How decisions made decades ago ensured that almost all of Mecklenburg County would be open to development.
Bologna's Independence Boulevard on a Monday morning in October. Photo: Mary NewsomOn a recent trip to Italy, we stopped for a night in the northern city of Bologna, home to some famous pasta sauces, the world's first university and a basilica where, legend has it, a German priest was so disgusted by the church's opulence he went back to Germany and – his name being Martin Luther – started the Reformation. It's also home to an Independence boulevard. I didn't capitalize "Boulevard" because the official name of the street is Via dell' Indipendenza. In any case, it's a powerful reminder that a busy city thoroughfare need not be ugly.Photo: Mary NewsomUnder the arcadeI took these photos about 9 a.m. on a Monday, and I took them during breaks in traffic, so they don't accurately convey the traffic, although it's safe to say it's far less than Charlotte's Independence Boulevard, which carries more than 100,000 vehicles a day in places.Our Indy Boulevard began life in the 1950s as a four-lane U.S. highway (U.S. 74) that sundered a white, working class neighborhood as well as the city's first municipal park and its rose garden. Today, Independence Boulevard in Charlotte is either a freeway-style highway lined with sound walls or, where the freeway hasn't been built yet, a seemingly endless strip of bleak, now-bedraggled highway commercial development that had its heyday in the 1970s and '80s.But in Bologna, first settled about 1,000 BC, via dell' Indipendenza looks different. We arrived on a Sunday evening and the street was jammed with people, and no cars. The street and several others are pedestrianized from 8 a.m. Saturday to 10 p.m. Sunday.The street itself, like many of the old streets in the city center, is lined with an arcade, which protects pedestrians in bad weather. Under the arcades, many with vaulted ceilings, the sidewalks are terrazzo tile, or something similar. No chewing-gum-stained concrete or crumbling asphalt.Is there any hope for our Independence Boulevard? I confess to being a pessimist about that. Streets, I've observed, set a development pattern that's difficult to change unless the government decides to buy up all the land, tear everything down, and start over with new development. They have tried that before here, and urban renewal was a brutal disaster.Charlotte's Independence Boulevard, 2014. Photo: Nancy Pierce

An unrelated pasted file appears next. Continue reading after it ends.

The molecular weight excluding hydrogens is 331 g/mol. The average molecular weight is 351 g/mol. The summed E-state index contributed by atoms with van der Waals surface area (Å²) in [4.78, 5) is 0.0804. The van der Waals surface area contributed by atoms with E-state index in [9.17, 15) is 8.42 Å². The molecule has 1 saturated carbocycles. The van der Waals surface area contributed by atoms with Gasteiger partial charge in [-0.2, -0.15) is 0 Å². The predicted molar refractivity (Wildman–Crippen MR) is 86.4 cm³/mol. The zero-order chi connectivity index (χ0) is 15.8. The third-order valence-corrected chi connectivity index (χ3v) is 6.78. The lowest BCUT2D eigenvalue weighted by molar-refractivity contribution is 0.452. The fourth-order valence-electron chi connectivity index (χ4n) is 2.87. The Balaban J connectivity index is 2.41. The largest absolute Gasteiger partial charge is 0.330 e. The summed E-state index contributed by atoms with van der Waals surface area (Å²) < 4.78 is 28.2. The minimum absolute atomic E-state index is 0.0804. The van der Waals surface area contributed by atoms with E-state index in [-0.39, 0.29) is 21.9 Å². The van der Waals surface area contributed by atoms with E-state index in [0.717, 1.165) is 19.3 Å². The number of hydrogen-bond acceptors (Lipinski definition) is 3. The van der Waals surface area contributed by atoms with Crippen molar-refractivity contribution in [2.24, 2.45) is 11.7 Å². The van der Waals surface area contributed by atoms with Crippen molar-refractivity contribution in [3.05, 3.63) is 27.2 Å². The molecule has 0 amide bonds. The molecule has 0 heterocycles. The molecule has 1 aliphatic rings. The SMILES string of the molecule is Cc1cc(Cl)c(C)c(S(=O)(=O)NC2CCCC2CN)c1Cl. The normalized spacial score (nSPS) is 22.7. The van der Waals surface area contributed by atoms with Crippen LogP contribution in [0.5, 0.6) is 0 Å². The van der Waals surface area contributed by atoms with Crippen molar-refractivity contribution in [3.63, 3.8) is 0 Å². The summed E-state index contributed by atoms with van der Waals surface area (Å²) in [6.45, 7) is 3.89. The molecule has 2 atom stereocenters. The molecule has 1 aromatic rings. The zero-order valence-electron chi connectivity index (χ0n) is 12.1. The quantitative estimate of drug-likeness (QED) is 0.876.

By 2040 Charlotte will grow by 400,000 people, city transportation planners project. How can Charlotte handle all the new daily trips? A 25-year plan would spend $5 billion.